Compared with the SI method, the MLP method makes much less false alarmed pixels while correctly classifies. The PC parameter is high in both methods. In contrast, the CSI parameter depends on raining scenes which shows a good performance for the MLP algorithm with CSI (0.69). Compared to SI (CSI 0.54), this indicates an improvement for the MLP.

The scattering comes from the ice present on the top of the clouds, thus the scattering signal may completely be absent during warm rain conditions. The scattering signal works best for high grown convective clouds. Thus, the SI method may miss detection of low rain that may often come from stratiform, warm and shallow clouds with small or no ice present aloft. This indicates that using only data of microwave channel TMI is not effective to detect all rainfall zones. So, the infrared geostationary satellite imagery contains information pertaining to some other raining clouds.

To gain a visual impression of the performance of the introduced retrieval scheme, the classified rain area for a scene from January 12, 2009 at 17:38 UTC is depicted in Fig. 5. Figure 5a shows the brightness temperature at the frequency of 85 GHz observed by TMI; the study area is delimited by red rectangle. Figure 5b and c shows the rain areas delineated by SI and MLP, respectively.
https://static-content.springer.com/image/art%3A10.1007%2Fs13201-014-0204-8/MediaObjects/13201_2014_204_Fig5_HTML.gif
Fig. 5

Delineated rain area for the scene from January 12, 2009 at 17:38 UTC. a Is the TB at the frequency of 85 GHz observed by TMI; b rain areas delineated by SI and PR; c rain areas delineated by MLP and PR

A visual inspection of the SI/PR and MLP/PR results in Fig. 5b and c reveals that the spatial patterns of the identified precipitation areas correspond quite well between both datasets. But more misclassified pixels are observed in SI than MLP method. Comparatively, SI under-detect rainfall than MLP. This confirms the statistical results obtained previously.

Conclusion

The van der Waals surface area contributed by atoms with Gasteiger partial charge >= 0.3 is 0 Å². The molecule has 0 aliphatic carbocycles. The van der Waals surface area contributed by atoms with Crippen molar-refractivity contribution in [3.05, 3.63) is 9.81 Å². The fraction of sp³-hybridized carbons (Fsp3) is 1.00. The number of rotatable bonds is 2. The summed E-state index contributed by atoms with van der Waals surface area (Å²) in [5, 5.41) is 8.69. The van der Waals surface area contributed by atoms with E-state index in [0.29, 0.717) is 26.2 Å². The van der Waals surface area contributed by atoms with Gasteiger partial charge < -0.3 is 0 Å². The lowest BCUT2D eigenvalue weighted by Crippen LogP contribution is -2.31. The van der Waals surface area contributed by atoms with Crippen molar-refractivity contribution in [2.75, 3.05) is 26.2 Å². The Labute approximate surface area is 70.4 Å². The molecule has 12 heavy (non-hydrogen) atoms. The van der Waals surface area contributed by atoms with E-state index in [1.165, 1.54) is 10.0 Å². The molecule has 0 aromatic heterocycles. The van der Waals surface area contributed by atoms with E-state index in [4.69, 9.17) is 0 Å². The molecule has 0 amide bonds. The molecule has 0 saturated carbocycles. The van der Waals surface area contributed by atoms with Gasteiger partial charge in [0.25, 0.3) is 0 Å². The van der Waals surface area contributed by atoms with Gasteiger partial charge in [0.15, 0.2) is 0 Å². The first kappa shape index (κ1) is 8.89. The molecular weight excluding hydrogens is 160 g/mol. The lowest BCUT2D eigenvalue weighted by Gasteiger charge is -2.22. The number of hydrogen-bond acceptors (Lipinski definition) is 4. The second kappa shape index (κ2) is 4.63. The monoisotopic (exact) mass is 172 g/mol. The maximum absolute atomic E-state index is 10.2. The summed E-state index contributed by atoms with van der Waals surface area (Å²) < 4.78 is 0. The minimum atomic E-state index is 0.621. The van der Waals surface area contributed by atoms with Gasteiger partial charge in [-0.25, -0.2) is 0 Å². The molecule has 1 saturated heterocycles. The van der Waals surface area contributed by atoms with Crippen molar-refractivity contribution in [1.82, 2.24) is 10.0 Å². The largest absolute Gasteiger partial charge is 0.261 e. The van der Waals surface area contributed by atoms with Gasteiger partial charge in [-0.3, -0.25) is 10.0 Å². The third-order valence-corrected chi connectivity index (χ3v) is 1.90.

In this study, we presented a new method to detect rainfall zone using a combination from IR and MW data. The combination of this data has alleviated deficiencies of a single sensor method using complementary data obtained from another sensor. Indeed, the results show that although SI can provide acceptable rain areas delineation over northern Algeria, this method tends to result in a number of false alarmed pixels. The relationship between a high SI and rain is not stable because the happening of the precipitation can be disturbed by many other factors as the presence of mountain areas. So there are some pixels under no-rainy condition but with high value of SI, and these pixels would be misclassified as rain areas. Also, some precipitating cloud areas are mainly formed by widespread lifting processes along frontal zones and are characterized by relatively warm top temperatures and a more homogeneous spatial distribution of the cloud-top temperature that differs not significantly between raining and non-raining regions. The developed scheme allows rainfall detection in a finer way. This is due to the complementarity between the SEVIRI data and TMI on one side and the computational power of ANN on the other side. ANN’s are not only powerful tools for defining relationships between parameters but also statistical means by which complex systems can be modeled. The training and testing of multilayer perceptrons based on combination of SEVIRI and TMI data from different days during our experiment demonstrate that the neural network has the ability to generate robust rainfall detect than the existing SI retrieval techniques. All seven inputs data (four from MSG and three from TMI) are used to gain implicit knowledge about the clouds’ characteristics. The results of this new technique are validated against PR data and indicate an encouraging performance concerning rainfall detection. Also, it has remedied the lack of a functional radar network in Algeria by the use of PR data to validate the proposed model.